In the past, we have talked about a number of carcinogens and other cancer causing agents. From UV rays to cigarette smoking and food additives, there are many factors that can increase cancer risk among different individuals. While, in some cases, it can be unclear exactly how certain carcinogenic materials cause cancer, correlations have been drawn time and time again between many of them. One advanced form of risk assessment for cancer is that of genetics. In fact, we each carry different genetic risk factors determined by heredity and gene mutations.
With our ongoing series on immunotherapy and comparisons between various cancer treatment techniques, it is important to see what it is that different therapies do to the human body. In the field of cancer research, there are many types of treatment that are currently used. Today, we examine what radiation therapy and several variations of targeted therapy and immunotherapy do, in order to discuss the effects of cancer treatment on the body:
In our ongoing attempt to get our community better acquainted with what we do at OncoSec, we’ve been creating more dialogue around our ImmunoPulse program and recent clinical trial data. With the expanding biotech landscape, we find it important to educate the public about topics of interest that are directly impacting the way medicine is being researched and treatment options created. The field of immunotherapy is one of these fields on the cutting edge of medical advancements. Here we’ve compiled a list of four frequently asked questions about immunotherapy:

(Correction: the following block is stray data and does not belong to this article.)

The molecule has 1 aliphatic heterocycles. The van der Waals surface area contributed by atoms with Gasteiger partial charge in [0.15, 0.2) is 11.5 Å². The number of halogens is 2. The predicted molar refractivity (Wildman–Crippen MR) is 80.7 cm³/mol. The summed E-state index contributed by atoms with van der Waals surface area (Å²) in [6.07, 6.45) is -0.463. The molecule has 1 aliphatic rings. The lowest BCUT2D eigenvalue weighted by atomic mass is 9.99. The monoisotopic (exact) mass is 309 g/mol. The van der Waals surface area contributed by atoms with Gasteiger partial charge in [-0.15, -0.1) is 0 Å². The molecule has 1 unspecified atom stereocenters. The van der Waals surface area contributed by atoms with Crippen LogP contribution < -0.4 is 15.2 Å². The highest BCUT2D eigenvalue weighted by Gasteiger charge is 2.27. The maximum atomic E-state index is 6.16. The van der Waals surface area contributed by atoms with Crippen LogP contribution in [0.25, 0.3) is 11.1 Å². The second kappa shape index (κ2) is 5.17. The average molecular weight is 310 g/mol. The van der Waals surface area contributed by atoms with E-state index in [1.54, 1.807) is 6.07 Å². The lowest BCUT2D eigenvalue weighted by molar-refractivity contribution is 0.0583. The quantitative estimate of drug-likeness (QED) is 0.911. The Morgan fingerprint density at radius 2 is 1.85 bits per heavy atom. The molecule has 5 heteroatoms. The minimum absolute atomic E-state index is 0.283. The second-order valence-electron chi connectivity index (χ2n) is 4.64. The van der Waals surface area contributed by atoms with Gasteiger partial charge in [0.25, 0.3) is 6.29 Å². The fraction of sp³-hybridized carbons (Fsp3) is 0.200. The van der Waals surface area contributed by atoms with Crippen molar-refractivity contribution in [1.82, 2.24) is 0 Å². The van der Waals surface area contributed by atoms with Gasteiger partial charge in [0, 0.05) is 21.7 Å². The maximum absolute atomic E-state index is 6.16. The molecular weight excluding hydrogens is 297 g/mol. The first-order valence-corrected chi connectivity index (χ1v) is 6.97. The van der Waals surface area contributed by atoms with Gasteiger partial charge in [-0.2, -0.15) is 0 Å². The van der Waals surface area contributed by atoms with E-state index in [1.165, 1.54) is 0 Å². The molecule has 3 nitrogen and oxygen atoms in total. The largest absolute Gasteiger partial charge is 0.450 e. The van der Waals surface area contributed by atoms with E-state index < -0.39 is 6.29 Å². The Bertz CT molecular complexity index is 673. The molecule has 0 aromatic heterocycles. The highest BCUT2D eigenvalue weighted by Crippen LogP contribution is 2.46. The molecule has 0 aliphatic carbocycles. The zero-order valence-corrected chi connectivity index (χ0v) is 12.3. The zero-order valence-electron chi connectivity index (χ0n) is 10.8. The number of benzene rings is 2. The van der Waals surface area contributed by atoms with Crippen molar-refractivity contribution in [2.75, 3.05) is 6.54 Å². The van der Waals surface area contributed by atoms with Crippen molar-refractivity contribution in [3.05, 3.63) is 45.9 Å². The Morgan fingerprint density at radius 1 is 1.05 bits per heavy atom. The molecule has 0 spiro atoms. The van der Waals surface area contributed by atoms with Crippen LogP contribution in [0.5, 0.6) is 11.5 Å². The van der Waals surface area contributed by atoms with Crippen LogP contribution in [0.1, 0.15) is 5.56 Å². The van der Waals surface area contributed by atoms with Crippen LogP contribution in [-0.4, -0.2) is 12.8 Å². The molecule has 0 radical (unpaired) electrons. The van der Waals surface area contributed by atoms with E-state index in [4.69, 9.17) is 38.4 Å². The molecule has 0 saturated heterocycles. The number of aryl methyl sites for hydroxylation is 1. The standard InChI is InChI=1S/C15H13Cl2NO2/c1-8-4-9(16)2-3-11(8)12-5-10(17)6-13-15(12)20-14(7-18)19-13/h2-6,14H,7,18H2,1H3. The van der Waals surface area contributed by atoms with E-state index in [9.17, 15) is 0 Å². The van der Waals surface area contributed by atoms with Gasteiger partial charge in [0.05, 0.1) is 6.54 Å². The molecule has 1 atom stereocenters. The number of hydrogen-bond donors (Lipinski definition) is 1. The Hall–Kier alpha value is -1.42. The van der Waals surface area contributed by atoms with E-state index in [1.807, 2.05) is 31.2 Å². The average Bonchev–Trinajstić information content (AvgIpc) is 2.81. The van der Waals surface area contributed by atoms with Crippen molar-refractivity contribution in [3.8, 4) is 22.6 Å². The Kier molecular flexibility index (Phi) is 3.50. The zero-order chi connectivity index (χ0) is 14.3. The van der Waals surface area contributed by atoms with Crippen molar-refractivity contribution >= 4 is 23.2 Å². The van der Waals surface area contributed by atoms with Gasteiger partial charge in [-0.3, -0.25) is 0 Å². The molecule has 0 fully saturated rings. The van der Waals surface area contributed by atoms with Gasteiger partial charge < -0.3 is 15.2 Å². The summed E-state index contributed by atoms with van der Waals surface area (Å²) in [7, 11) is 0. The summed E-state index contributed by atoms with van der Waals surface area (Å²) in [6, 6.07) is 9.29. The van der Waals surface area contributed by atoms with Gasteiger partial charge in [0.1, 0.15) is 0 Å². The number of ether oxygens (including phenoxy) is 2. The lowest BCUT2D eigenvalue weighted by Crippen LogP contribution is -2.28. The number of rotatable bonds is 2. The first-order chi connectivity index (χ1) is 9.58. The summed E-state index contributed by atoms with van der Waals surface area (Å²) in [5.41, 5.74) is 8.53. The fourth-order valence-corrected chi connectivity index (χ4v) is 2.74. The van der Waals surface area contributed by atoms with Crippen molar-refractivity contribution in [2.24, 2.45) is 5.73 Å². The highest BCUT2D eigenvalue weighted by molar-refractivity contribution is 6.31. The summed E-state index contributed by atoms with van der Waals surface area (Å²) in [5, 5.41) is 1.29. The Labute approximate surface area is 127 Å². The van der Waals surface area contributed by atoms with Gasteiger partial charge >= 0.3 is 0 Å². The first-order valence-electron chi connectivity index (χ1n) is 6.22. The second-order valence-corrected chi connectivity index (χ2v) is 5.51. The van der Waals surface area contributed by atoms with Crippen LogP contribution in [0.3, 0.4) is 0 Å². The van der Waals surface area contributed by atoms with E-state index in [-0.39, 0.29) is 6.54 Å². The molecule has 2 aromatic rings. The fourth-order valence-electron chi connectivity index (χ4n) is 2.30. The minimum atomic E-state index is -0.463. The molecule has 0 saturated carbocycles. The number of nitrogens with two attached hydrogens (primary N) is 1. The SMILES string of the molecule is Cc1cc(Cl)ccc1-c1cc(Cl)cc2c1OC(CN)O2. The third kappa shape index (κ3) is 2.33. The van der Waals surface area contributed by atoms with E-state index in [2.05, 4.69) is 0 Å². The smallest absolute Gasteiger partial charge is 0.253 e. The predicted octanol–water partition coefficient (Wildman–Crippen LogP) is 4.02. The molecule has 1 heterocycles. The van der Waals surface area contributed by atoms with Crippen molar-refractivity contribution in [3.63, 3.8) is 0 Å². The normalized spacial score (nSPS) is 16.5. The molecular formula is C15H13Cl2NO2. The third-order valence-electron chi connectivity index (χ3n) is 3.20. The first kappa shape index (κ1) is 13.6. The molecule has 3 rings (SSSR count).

While the iconic pink ribbon has represented breast cancer awareness and support for quite some time, male cancers – and men’s health in general – can often be overlooked. With cultural stigma in many societies surrounding men seeking medical attention as a sign of weakness, men often avoid visits to the doctor. In an attempt to raise awareness and funding for men’s health, two Australians inadvertently created one of the most dominant non-profit organizations in the world, around this very topic: Movember.
Immunotherapy is the vein of medicine and biotechnology that uses the human immune system in fighting disease. This is done through stimulating, signaling or otherwise manipulating the cells of the immune system to more effectively locate and destroy foreign cells. With some obvious differences from more traditional treatment methods, immunotherapy techniques attempt to use smaller dosages of drugs, while maximizing effectiveness. One of the important agents currently being researched for use in immunotherapy is interleukin-12 (or IL-12).
Recently, we filmed a clinical progress video discussing details of our ImmunoPulse therapy and results with Tu Diep: OncoSec’s executive director of clinical development. With over a decade of experience in clinical research, prior to joining OncoSec – including Protox Therapeutics Inc. (now Sophiris Bio Inc.) – Mr. Diep’s experience has been a large asset to our company.
More and more, a one-size-fits-all approach to medicine has been shown to simply be ineffective. With resistant strains of disease, genetic differences in patients and the requirement for more effective (yet less damaging) treatment options, modern medicine is beginning to change its approach. With more attention paid towards personalized medicine, attempts at fewer side effects and ongoing research into gene therapy and immunotherapy, we are now seeing a pronounced shift. One method gaining a lot of attention is combination therapy.
While skin cancer is often caused by UV radiation (around 90% of non-melanoma skin cancers being caused by it), you’re never too old or too tanned to start avoiding skin cancer. Genetic damage in the skin caused by sun exposure permanently increases your chances of skin cancer so the sooner you start avoiding skin cancer the better. Here are a few things you can start acting on, in order to immediately start reducing your risk of getting skin cancer: